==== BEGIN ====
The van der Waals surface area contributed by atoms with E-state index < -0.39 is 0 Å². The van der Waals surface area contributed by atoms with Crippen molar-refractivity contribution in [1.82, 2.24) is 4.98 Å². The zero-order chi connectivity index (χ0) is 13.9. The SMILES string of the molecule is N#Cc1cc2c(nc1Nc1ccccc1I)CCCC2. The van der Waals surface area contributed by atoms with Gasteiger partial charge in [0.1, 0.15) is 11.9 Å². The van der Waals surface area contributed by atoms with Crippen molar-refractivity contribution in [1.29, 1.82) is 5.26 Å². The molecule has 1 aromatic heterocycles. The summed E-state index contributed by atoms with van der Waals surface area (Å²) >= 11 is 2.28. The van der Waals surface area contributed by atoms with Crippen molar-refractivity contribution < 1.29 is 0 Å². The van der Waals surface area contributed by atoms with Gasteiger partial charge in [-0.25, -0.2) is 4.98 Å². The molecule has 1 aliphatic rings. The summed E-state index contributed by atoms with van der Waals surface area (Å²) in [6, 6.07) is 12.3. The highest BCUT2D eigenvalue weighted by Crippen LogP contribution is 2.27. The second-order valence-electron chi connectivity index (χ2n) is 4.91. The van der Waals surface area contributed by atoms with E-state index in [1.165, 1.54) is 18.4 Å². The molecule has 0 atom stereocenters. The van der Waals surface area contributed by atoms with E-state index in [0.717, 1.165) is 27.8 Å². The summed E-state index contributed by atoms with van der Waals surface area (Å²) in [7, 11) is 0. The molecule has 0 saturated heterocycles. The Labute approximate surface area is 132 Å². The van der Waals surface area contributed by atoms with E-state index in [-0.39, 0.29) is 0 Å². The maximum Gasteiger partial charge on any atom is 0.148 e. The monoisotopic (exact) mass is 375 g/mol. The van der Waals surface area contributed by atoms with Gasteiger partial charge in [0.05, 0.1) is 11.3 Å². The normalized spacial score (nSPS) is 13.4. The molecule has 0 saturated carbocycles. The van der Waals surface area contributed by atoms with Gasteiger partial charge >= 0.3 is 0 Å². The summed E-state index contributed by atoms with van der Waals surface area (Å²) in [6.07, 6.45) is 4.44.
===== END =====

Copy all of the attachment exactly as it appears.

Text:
The van der Waals surface area contributed by atoms with E-state index < -0.39 is 0 Å². The van der Waals surface area contributed by atoms with Crippen molar-refractivity contribution in [1.82, 2.24) is 4.98 Å². The zero-order chi connectivity index (χ0) is 13.9. The SMILES string of the molecule is N#Cc1cc2c(nc1Nc1ccccc1I)CCCC2. The van der Waals surface area contributed by atoms with Gasteiger partial charge in [0.1, 0.15) is 11.9 Å². The van der Waals surface area contributed by atoms with Crippen molar-refractivity contribution in [1.29, 1.82) is 5.26 Å². The molecule has 1 aromatic heterocycles. The summed E-state index contributed by atoms with van der Waals surface area (Å²) >= 11 is 2.28. The van der Waals surface area contributed by atoms with Crippen molar-refractivity contribution < 1.29 is 0 Å². The van der Waals surface area contributed by atoms with Gasteiger partial charge in [-0.25, -0.2) is 4.98 Å². The molecule has 1 aliphatic rings. The summed E-state index contributed by atoms with van der Waals surface area (Å²) in [6, 6.07) is 12.3. The highest BCUT2D eigenvalue weighted by Crippen LogP contribution is 2.27. The second-order valence-electron chi connectivity index (χ2n) is 4.91. The van der Waals surface area contributed by atoms with E-state index in [1.165, 1.54) is 18.4 Å². The molecule has 0 atom stereocenters. The van der Waals surface area contributed by atoms with E-state index in [0.717, 1.165) is 27.8 Å². The summed E-state index contributed by atoms with van der Waals surface area (Å²) in [7, 11) is 0. The molecule has 0 saturated heterocycles. The Labute approximate surface area is 132 Å². The van der Waals surface area contributed by atoms with E-state index in [-0.39, 0.29) is 0 Å². The maximum Gasteiger partial charge on any atom is 0.148 e. The monoisotopic (exact) mass is 375 g/mol. The van der Waals surface area contributed by atoms with Gasteiger partial charge in [0.05, 0.1) is 11.3 Å². The normalized spacial score (nSPS) is 13.4. The molecule has 0 saturated carbocycles. The van der Waals surface area contributed by atoms with Gasteiger partial charge >= 0.3 is 0 Å². The summed E-state index contributed by atoms with van der Waals surface area (Å²) in [6.07, 6.45) is 4.44.